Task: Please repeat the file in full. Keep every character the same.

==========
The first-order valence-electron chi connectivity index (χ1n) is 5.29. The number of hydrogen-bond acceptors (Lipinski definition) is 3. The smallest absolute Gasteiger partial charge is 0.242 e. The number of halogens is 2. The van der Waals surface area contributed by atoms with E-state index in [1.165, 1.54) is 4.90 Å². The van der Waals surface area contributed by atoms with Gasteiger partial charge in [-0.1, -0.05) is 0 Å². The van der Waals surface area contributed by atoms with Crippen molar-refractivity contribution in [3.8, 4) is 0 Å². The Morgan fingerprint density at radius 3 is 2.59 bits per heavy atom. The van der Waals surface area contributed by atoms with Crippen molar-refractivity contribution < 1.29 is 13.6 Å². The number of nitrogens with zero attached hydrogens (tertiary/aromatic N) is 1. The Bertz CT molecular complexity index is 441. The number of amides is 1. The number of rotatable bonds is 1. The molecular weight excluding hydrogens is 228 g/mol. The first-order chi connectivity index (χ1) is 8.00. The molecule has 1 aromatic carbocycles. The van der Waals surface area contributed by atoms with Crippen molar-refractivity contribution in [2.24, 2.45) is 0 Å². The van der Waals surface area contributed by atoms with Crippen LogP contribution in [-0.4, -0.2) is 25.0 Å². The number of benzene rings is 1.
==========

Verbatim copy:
The first-order valence-electron chi connectivity index (χ1n) is 5.29. The number of hydrogen-bond acceptors (Lipinski definition) is 3. The smallest absolute Gasteiger partial charge is 0.242 e. The number of halogens is 2. The van der Waals surface area contributed by atoms with E-state index in [1.165, 1.54) is 4.90 Å². The van der Waals surface area contributed by atoms with Gasteiger partial charge in [-0.1, -0.05) is 0 Å². The van der Waals surface area contributed by atoms with Crippen molar-refractivity contribution in [3.8, 4) is 0 Å². The Morgan fingerprint density at radius 3 is 2.59 bits per heavy atom. The van der Waals surface area contributed by atoms with Crippen molar-refractivity contribution < 1.29 is 13.6 Å². The number of nitrogens with zero attached hydrogens (tertiary/aromatic N) is 1. The Bertz CT molecular complexity index is 441. The number of amides is 1. The number of rotatable bonds is 1. The molecular weight excluding hydrogens is 228 g/mol. The first-order chi connectivity index (χ1) is 8.00. The molecule has 1 aromatic carbocycles. The van der Waals surface area contributed by atoms with Crippen molar-refractivity contribution in [2.24, 2.45) is 0 Å². The van der Waals surface area contributed by atoms with Crippen LogP contribution in [-0.4, -0.2) is 25.0 Å². The number of benzene rings is 1.